Question: i dont get to see my grandson he is almost 3 and I've only seen him mabe 10 times what can i do to get visitation?
Grandparents generally feel very strongly about the chance to spend time with their grandchildren, and stay involved in their lives as they grow up. However, biological and adoptive parents generally have the constitutional right to direct a child's upbringing. That right is superior to any other right, and includes the right to dictate a child's friends and associates. A.R.S. § 25-409 and A.R.S. § 25-415(C) are the two laws that will probably govern your situation. As you will see from reading both, it is very difficult (if not legally impossible) for a grandparent or great grandparent to demand visitation with a child when both biological parents are alive, well behaved, not going through any sort of marital discord, and conceived their child while married.
If, on the other hand, the child was born out of wedlock, the parents are going through a divorce (or have been divorced for at least three months), the parents were not legally married to each other at the time your petition for visitation was filed, or one of the parents is deceased or has been missing for at least three months, then you may have the opportunity to request visitation of your grandchild through the court.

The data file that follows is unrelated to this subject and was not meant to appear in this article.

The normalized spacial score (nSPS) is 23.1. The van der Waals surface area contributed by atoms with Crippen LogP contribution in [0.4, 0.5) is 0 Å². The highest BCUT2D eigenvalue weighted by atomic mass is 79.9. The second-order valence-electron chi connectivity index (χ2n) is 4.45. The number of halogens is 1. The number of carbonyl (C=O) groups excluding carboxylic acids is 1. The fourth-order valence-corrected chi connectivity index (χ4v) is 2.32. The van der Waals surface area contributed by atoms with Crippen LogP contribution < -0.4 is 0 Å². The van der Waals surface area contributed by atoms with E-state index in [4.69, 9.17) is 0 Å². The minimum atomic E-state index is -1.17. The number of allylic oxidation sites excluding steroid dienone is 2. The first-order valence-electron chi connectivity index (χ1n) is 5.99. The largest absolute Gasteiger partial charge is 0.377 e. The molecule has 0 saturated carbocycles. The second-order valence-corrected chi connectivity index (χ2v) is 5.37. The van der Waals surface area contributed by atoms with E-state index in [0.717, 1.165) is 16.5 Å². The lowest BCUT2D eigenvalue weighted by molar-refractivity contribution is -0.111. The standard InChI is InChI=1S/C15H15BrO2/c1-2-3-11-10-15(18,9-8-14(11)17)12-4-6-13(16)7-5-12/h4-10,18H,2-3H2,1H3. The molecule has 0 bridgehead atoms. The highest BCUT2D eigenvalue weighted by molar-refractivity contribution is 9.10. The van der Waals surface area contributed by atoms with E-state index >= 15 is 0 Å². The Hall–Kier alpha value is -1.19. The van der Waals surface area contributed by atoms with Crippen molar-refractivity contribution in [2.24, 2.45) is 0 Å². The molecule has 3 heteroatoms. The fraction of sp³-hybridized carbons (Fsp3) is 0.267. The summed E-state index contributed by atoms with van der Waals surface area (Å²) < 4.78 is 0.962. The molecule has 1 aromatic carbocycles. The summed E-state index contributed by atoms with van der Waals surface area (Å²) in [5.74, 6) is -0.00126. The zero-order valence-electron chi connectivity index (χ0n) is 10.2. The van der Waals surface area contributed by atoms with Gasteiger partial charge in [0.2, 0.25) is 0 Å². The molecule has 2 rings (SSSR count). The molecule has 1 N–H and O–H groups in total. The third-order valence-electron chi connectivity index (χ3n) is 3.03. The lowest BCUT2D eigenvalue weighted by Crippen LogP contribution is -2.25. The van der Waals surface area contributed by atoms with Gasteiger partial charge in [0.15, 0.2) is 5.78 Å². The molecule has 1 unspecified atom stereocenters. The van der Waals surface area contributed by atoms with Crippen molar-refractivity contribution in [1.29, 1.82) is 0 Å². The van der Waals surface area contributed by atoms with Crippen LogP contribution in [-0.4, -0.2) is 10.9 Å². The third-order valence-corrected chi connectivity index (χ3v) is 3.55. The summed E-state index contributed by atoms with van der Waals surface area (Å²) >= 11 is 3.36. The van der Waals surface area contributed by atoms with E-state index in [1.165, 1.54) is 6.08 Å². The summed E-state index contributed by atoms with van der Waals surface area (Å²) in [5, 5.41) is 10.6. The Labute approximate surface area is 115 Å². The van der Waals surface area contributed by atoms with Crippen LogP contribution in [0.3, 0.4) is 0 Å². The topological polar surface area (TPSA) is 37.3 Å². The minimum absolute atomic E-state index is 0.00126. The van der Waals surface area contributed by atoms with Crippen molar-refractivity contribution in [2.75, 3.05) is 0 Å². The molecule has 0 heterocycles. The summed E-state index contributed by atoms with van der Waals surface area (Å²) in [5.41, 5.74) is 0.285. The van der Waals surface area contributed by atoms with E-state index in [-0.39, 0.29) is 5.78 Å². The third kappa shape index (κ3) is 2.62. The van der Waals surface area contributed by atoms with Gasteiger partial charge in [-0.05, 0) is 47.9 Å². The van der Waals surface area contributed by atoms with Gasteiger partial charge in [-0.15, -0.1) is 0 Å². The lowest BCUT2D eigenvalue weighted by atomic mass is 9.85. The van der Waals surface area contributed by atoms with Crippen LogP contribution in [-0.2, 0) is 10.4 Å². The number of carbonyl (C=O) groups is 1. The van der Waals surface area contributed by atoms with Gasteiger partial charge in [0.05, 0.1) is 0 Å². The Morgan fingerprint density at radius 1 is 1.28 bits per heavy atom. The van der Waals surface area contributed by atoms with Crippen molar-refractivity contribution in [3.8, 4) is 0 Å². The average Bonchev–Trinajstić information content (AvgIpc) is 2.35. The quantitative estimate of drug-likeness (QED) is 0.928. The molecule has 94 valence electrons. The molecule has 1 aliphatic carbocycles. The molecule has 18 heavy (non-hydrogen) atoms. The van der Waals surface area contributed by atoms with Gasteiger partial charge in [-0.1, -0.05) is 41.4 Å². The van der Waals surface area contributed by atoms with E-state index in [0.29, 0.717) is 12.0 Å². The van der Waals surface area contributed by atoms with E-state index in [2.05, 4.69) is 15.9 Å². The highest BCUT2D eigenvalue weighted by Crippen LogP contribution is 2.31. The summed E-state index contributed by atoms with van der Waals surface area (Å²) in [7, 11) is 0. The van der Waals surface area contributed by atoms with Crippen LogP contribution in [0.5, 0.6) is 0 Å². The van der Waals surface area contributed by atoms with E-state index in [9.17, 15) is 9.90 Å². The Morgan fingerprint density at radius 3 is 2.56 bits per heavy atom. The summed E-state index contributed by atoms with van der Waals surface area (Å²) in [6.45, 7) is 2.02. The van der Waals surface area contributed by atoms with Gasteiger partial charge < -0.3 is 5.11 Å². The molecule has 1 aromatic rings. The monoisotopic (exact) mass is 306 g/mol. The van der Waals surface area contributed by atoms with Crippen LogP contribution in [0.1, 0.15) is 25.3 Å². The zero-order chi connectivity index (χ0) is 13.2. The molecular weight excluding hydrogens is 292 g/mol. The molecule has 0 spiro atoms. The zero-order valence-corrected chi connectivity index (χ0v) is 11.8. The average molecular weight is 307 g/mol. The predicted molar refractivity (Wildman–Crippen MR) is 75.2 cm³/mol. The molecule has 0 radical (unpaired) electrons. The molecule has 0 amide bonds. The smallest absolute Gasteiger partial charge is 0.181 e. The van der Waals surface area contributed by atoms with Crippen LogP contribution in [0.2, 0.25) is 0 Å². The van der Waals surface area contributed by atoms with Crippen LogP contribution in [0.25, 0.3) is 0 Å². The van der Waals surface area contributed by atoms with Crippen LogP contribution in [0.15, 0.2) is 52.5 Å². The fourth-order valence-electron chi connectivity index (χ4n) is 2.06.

Please understand that even if you are able to show one or more of these factors exists, the overriding consideration for the judge will be whether grandparental visitation serves the child's best interest. The judge may or may not regard 10 visits by a grandparent over less than three years as unfair or legally inappropriate.
It is very common for grandparents to see much less of their grandchildren - even over greater periods of time - under completely appropriate circumstances. Much depends on the geographical location of the parents and grandparents, as well as the age and any special needs of the child. Many parents of young children simply do not like to travel a lot with a son or daughter who is an infant or toddler, and most judges will respect that reluctance.
Other factors to think about are whether you have a good relationship with either or both parents and whether you live close enough to the child that you ought to be able to see him or her more often. You should think about those factors before deciding to file an action in Superior Court. It is also recommended that you meet with a family law attorney at least for a brief consultation before filing any motion.
November 04, 2006